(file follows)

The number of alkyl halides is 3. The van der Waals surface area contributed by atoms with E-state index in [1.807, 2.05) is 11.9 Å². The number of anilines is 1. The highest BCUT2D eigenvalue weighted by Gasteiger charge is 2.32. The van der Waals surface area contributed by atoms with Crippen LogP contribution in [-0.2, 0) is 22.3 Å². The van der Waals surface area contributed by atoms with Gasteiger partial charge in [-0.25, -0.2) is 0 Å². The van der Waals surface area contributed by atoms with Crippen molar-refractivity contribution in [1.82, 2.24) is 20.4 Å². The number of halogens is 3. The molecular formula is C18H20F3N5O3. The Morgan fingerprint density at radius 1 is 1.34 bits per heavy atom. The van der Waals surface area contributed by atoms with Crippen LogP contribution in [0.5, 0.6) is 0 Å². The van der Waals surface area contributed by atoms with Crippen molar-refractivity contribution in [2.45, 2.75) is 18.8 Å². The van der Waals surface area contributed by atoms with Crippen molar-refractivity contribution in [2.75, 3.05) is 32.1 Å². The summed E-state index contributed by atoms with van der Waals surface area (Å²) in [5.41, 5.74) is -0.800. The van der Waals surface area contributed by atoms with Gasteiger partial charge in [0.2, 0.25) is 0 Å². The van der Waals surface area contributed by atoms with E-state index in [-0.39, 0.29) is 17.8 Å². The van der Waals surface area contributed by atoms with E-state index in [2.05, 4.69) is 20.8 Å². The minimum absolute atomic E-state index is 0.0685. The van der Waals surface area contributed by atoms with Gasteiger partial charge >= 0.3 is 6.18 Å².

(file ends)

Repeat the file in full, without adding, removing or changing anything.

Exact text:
The number of alkyl halides is 3. The van der Waals surface area contributed by atoms with E-state index in [1.807, 2.05) is 11.9 Å². The number of anilines is 1. The highest BCUT2D eigenvalue weighted by Gasteiger charge is 2.32. The van der Waals surface area contributed by atoms with Crippen LogP contribution in [-0.2, 0) is 22.3 Å². The van der Waals surface area contributed by atoms with Gasteiger partial charge in [-0.25, -0.2) is 0 Å². The van der Waals surface area contributed by atoms with Crippen molar-refractivity contribution in [1.82, 2.24) is 20.4 Å². The number of halogens is 3. The molecular formula is C18H20F3N5O3. The Morgan fingerprint density at radius 1 is 1.34 bits per heavy atom. The van der Waals surface area contributed by atoms with Crippen LogP contribution in [0.5, 0.6) is 0 Å². The van der Waals surface area contributed by atoms with Crippen molar-refractivity contribution in [2.45, 2.75) is 18.8 Å². The van der Waals surface area contributed by atoms with Crippen molar-refractivity contribution in [2.75, 3.05) is 32.1 Å². The summed E-state index contributed by atoms with van der Waals surface area (Å²) in [5.41, 5.74) is -0.800. The van der Waals surface area contributed by atoms with Gasteiger partial charge in [0.2, 0.25) is 0 Å². The van der Waals surface area contributed by atoms with E-state index in [-0.39, 0.29) is 17.8 Å². The van der Waals surface area contributed by atoms with E-state index in [2.05, 4.69) is 20.8 Å². The minimum absolute atomic E-state index is 0.0685. The van der Waals surface area contributed by atoms with Gasteiger partial charge >= 0.3 is 6.18 Å².